This statement assumes that the world of the 1850s and 1860s was divided into simple binaries crafted by historians and biographers. This logical fallacy views their world from our perspective. Life in the 19th century was not so easily reducible to simple oppositions, just as the red-state/blue-state dichotomy does a very bad job of describing the complexity of contemporary America.

Although Dafydd ab Hugh does not raise it explicitly in his discussion of the complexity of the past/present, I do want to concede one implicit point that he makes. In the case of nuclear weapons, we are definitely at a place where the consequences of error are more enormous than ever in the past. (This is not, though, the case with biological weapons, which have already been used explicitly as a weapon in past wars--conquest of the Americas, World War I, etc.)

However, our gracious host uses this academic point to drive home another point, which is far more insidious. Namely that the world today is woefully complex and we need leadership. Who, after all, can figure out if Iran has nukes? Who knew (besides the administration) that there were not WMD in Iraq. Thus, we need someone--the media--to make sense of it for us. Please, the media has bias; it has always had bias. Don't forget Hearst. A "biased" media was critical to stoking the American Revolution and to fostering genocide throughout the American West. Media bias has been responsible for all sorts of strange things. It is not anything new, and this (not incidentally) is why Fox does not trouble me.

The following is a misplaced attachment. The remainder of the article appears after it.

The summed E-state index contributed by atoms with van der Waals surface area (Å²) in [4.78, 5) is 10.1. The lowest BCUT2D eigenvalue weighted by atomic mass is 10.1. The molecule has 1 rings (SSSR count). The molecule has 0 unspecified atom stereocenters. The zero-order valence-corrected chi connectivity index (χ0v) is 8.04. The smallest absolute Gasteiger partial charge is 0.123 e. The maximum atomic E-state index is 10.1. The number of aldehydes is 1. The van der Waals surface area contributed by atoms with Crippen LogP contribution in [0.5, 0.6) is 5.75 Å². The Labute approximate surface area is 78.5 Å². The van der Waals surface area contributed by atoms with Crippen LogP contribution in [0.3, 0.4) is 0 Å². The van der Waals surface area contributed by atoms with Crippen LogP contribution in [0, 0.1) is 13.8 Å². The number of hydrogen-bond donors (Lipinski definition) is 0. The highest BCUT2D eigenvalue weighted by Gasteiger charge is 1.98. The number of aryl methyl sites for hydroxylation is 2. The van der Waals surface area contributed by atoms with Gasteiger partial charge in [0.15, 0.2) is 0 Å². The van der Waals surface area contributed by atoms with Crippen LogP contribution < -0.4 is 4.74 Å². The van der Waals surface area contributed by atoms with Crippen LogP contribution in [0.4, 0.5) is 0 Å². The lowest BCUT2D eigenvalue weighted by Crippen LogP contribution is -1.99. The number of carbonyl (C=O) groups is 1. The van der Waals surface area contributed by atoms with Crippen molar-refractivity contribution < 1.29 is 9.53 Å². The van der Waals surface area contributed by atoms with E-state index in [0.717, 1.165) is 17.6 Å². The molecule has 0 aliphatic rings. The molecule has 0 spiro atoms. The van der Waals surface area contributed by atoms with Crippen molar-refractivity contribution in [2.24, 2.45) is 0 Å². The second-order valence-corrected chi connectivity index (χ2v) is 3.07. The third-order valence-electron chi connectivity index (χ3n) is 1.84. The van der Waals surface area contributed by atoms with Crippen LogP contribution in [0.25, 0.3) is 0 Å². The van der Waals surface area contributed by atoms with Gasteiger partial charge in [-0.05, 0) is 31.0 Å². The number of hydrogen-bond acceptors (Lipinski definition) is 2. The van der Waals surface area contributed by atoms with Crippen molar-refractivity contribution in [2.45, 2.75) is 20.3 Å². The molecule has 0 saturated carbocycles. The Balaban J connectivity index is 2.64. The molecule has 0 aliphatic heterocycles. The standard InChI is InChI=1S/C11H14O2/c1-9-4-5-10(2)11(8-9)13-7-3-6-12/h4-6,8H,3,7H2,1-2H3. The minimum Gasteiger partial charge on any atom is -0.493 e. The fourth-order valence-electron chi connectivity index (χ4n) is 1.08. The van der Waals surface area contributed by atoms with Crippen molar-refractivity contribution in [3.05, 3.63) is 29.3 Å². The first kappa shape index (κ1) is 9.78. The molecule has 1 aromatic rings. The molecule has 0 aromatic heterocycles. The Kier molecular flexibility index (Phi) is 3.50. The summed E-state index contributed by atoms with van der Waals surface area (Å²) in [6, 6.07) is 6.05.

But, all this talk of obvious media bias is a red herring.

Dafydd ab Hugh seems to be saying we need the media to be an honest broker. Sure that would be nice but unlikely (as I suggest above.) Indeed, that is why RealClearPolitics does the RealSensibleThing of averaging polls. It produces a concensus based on some reasonable middle (more on the value of debate below.)